Ever wondered what being trapped inside a dream might sound like? Simon Raymonde and Stephanie Dosen - aka Snowbird - may have pondered such otherworldly posers if Moon is anything to go by. Their first complete batch of songs - despite initially collaborating seven years ago - the duo comprise former Cocteau Twins multi-instrumentalist Raymonde and American chanteuse Dosen, whose vocals have graced The Chemical Brothers on record and Massive Attack's live show in the past.
However, it was Dosen's 2002 debut Ghosts, Mice & Vagabonds that brought her to the attention of Raymonde, and having signed her to his Bella Union imprint four years later, released the long-awaited follow-up A Lily for the Spectre to widespread critical acclaim in 2007. While Dosen's voice has been in demand from other artists ever since, its here on the eleven dreamy compositions that make up Moon her unequivocal talent reigns supreme.
While comparisons with Liz Fraser are inevitable, and for the most part utterly lazy, there's a rich, lilting texture to Dosen's voice that recalls the likes of Juliana Hatfield or even Karen Carpenter at her most reflective. Recorded last year in Wales and London, Moon finds its creators at their most serene over the course of its 45 minutes. Opener 'I Heard the Owl Call My Name' is as dainty as its title suggests, Dosen's softly worded coos perfectly accompanied by Raymonde's soothing keyboard melody.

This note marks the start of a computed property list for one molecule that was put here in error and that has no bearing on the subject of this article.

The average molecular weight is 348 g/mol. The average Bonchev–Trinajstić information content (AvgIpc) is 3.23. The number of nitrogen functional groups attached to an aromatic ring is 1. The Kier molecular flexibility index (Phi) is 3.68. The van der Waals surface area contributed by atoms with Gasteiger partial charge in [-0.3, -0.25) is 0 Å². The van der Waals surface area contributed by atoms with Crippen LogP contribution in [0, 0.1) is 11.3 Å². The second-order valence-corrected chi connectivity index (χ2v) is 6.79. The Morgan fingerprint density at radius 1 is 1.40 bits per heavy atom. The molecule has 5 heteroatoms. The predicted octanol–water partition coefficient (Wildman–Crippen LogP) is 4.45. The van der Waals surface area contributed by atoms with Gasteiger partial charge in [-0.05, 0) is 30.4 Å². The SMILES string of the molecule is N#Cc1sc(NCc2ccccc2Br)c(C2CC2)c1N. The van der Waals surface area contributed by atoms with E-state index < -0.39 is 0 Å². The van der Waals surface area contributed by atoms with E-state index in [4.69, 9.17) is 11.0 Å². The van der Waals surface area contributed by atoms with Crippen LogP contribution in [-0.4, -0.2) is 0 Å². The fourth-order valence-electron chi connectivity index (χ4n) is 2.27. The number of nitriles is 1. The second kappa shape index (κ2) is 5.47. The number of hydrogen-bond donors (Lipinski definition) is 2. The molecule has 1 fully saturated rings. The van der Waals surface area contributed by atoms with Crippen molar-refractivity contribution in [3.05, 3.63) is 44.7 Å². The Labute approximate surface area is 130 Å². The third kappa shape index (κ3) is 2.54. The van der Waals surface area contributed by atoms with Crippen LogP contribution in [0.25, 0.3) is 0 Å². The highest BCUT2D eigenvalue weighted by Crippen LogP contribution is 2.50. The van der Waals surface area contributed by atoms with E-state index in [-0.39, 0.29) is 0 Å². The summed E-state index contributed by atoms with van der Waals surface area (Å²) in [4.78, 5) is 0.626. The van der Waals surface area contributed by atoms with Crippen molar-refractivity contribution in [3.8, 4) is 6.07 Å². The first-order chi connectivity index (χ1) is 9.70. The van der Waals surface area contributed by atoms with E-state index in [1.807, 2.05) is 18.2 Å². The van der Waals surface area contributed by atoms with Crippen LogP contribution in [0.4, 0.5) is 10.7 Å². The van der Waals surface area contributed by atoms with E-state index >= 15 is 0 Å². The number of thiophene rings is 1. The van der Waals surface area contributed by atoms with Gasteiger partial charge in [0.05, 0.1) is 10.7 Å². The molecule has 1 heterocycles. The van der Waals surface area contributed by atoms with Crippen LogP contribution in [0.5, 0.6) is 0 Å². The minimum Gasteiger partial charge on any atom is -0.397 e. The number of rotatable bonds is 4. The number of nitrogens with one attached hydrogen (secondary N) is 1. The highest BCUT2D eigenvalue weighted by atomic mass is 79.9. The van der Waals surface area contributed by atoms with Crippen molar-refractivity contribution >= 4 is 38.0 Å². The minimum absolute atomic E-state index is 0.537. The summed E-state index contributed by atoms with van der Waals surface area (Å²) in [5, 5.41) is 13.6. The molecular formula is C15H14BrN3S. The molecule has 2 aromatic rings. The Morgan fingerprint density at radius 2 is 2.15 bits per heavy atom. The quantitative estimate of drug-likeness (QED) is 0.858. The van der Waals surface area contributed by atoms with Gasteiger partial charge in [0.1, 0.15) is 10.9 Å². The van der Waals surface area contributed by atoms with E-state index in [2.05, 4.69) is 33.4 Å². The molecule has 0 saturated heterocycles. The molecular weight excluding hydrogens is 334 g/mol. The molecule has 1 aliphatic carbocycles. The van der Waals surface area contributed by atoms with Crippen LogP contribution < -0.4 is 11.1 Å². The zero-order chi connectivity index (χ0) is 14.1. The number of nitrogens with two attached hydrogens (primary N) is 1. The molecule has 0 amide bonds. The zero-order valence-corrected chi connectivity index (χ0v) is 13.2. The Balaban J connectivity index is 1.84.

Its this plaintive approach which ensures Moon oozes a deft simplicity throughout. The swooning 'All Wishes are Ghosts' finds Dosen at her most sensual, imploring "Just stay here, my darling," at the song's unrequited object of desire. The stripped down acoustics on 'Porcelain' highlight Snowbird's fragility at its most vulnerable. Arriving in the form of a genteel lullaby composed almost entirely on piano, Raymonde's musical dexterity and production expertise providing a tumultuous fanfare of evocatively layered harmonies and rapturous orchestral interludes in its final third.
Closing number 'Heart of the Woods' demonstrates yet more strings to the duo's finely tuned bow. An electronic-based lament that echoes London-via-Nottingham hopefuls London Grammar for poise and precision, its arguably Moon's most sprightly number, one eye knowingly trained on the dancefloor, albeit in after hours chill out mode.
Nevertheless, while endearing, Moon's overtly sweet veneer also proves a drawback by way of over-familiarity. That's not to say Dosen's vocal or the sparse compositions accompanying it grate, but at times there's simply little differentiation between the songs.
However, minor criticisms aside, this is elegant dreampop at its finest, and a worthy introduction to the incandescent world of Snowbird.
7Dom Gourlay's Score